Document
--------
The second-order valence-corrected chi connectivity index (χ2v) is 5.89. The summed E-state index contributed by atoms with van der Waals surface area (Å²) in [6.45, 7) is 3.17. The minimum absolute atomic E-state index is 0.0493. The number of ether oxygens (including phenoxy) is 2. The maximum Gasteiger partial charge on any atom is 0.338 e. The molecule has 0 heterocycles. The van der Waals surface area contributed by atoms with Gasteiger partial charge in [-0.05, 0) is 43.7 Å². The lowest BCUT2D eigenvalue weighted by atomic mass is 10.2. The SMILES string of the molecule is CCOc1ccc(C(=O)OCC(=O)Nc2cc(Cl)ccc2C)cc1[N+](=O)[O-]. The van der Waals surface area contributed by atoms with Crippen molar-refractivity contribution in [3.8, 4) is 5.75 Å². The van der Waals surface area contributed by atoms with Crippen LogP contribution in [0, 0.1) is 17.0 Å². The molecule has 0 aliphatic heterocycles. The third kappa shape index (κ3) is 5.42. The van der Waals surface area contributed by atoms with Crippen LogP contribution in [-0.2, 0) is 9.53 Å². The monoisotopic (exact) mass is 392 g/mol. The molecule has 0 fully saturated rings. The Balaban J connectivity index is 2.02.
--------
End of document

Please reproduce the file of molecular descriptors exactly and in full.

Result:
The second-order valence-corrected chi connectivity index (χ2v) is 5.89. The summed E-state index contributed by atoms with van der Waals surface area (Å²) in [6.45, 7) is 3.17. The minimum absolute atomic E-state index is 0.0493. The number of ether oxygens (including phenoxy) is 2. The maximum Gasteiger partial charge on any atom is 0.338 e. The molecule has 0 heterocycles. The van der Waals surface area contributed by atoms with Gasteiger partial charge in [-0.05, 0) is 43.7 Å². The lowest BCUT2D eigenvalue weighted by atomic mass is 10.2. The SMILES string of the molecule is CCOc1ccc(C(=O)OCC(=O)Nc2cc(Cl)ccc2C)cc1[N+](=O)[O-]. The van der Waals surface area contributed by atoms with Crippen molar-refractivity contribution in [3.8, 4) is 5.75 Å². The van der Waals surface area contributed by atoms with Crippen LogP contribution in [0, 0.1) is 17.0 Å². The molecule has 0 aliphatic heterocycles. The third kappa shape index (κ3) is 5.42. The van der Waals surface area contributed by atoms with Crippen LogP contribution in [-0.2, 0) is 9.53 Å². The monoisotopic (exact) mass is 392 g/mol. The molecule has 0 fully saturated rings. The Balaban J connectivity index is 2.02.